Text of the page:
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Definition of “price” - English Dictionary

"price" in American English

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pricenoun [C]

 us   /prɑɪs/
the ​amount of ​money for which something is ​sold or ​offered for ​sale: high/​low prices The price of ​gas went up five ​cents a ​gallon.
price
verb [T]  us   /prɑɪs/
The ​car is priced at $24,000.
Idioms
(Definition of price from the Cambridge Academic Content Dictionary © Cambridge University Press)







"price" in British English

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pricenoun [C]

uk   /praɪs/  us   /praɪs/
A2 [C] the ​amount of ​money for which something is ​sold: The price of ​oil has ​risensharply. House prices have been ​falling. We ​thought they were ​asking a very high/​low price. The ​largesupermarkets are ​offeringbig price cuts.
C1 [S] the ​unpleasantresults that you must ​accept or ​experience for getting or doing something: Perhaps being ​unpopular is the price ofsuccess. An ​extra few ​minutes at the ​airport is a ​small price to ​pay forsafetravel.

expend iconexpend iconMore examples

priceverb

uk   /praɪs/  us   /praɪs/
C1 [T often passive] to say what the price of something is: The ​car is priced at £28,000. There is a ​lack of ​reasonably priced ​housing for ​rent.
[T] to ​discover how much something ​costs: We went around all the ​travelagents pricing the different ​tours.

expend iconexpend iconMore examples

(Definition of price from the Cambridge Advanced Learners Dictionary & Thesaurus © Cambridge University Press)

"price" in Business English

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pricenoun [C]

uk   us   /praɪs/ MONEY, FINANCE
the ​amount of ​money for which something is ​sold or ​offered for ​sale: at/for a price We ​managed to ​purchase the ​business for a ​reasonable price.house/oil/share prices Large ​increases in ​house prices have given a ​strongboost to ​consumerspending. During the last week of May, ​share prices ​surged.a competitive/fair/reasonable price The ​company hopes to ​sell its ​biofuel at a ​competitive price.a high/low price They ​sold the ​property for a high price.falling/rising prices Falling prices should be good ​news for ​textileproducers.agree/agree on a price It took some ​time before we could ​agree on a price increase/put up/raise prices They're quite ​willing to ​raise prices when there are more ​people wanting to ​buy something than there are ​unitsavailable for ​sale.cut/reduce/slash prices Companies are ​slashing prices in an attempt to ​attractcustomers who are reluctant to ​spend.price increases/reductions/rises A ​spokesmanconfirmed that the price ​increases would take ​effect from next month.a price of $50/£300/€10,000, etc. The ​stocksreached a price of $25. The plumber will ​estimate how ​long the ​work will take and give the ​customer a price for ​labor. Some ​retailers are still ​selling the ​goods at full price.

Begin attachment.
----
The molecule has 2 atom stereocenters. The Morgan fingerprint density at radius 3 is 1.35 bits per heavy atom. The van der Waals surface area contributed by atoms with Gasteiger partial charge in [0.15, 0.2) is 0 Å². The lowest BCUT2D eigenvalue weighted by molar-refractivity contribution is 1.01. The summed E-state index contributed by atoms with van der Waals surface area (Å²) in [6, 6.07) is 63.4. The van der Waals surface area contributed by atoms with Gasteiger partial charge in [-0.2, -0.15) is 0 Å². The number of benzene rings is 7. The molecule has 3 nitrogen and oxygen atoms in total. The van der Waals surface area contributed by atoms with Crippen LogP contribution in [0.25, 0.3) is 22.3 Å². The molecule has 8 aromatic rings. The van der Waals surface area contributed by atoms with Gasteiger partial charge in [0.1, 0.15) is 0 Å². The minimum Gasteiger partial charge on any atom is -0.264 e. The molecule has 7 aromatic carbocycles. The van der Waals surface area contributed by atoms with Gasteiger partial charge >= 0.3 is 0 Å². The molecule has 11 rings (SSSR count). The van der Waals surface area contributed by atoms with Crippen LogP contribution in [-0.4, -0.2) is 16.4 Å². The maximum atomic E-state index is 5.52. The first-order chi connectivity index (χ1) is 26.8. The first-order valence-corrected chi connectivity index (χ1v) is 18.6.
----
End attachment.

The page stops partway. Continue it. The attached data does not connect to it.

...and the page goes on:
at/for a price
for a lot of ​money: Almost anything can be ​fixed for a price.
put a price on sth
to say how much something ​costs, or is ​worth: The latest ​development makes it difficult to put a price on other ​bonds and ​loans. Staff ​loyalty is something that you can't really put a price on.

priceverb [T]

uk   us   /praɪs/
COMMERCE, MARKETING to decide the price of a particular ​product or ​service: price sth at sth With ​tickets priced at $300 a ​person, ​proceeds from the ​event are to be given to ​charity. Many ​stocks are priced as if ​oil were still $28 to $30 a ​barrel.price sth high/low The ​salesteamfelt that the new ​product had been priced too ​low.attractively/competitively priced The ​majorminingstockslook attractively priced, and our ​recommendation is to ​buy.moderately/reasonably priced The ​salesstaff always ​stay at a ​moderately priced ​hotel.
(also price sth up) to compare prices of similar ​products or ​services: We priced up the various ​systems on ​offer before deciding to go for this one.
(also price sth up) COMMERCE to put a ​ticket or label on ​goods in a ​store to show how much they ​cost: All these ​items need pricing up before they go on ​display. The ​gadget had been wrongly priced by the ​store, but they ​agreed to ​sell it to me for the price on the ​label.
price yourself/sb/sth out of the market
COMMERCE to ​charge so much for a ​product or ​service that ​people cannot or do not want to ​buy it: By setting the price at that ​level we had ​effectively priced ourselves out of the ​market. With ​house prices and ​mortgagerates so high, ​first-timebuyers are ​effectively priced out of the ​market.
Phrasal verbs
(Definition of price from the Cambridge Business English Dictionary © Cambridge University Press)
Translations of “price”
in Korean 가격…
in Arabic سِعْر…
in Malaysian harga…
in French prix…
in Russian цена, жертва…
in Chinese (Traditional) 價格,價錢…
in Italian prezzo…
in Turkish fiyat, bedel, karşılık…
in Polish cena…
in Spanish precio…
in Vietnamese giá cả, cái giá…
in Portuguese preço…
in Thai ราคา, ผลตอบแทน…
in German der Preis…
in Catalan preu…
in Japanese 値段, 価格…
in Chinese (Simplified) 价格,价钱…
in Indonesian harga…
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“price” in Business English

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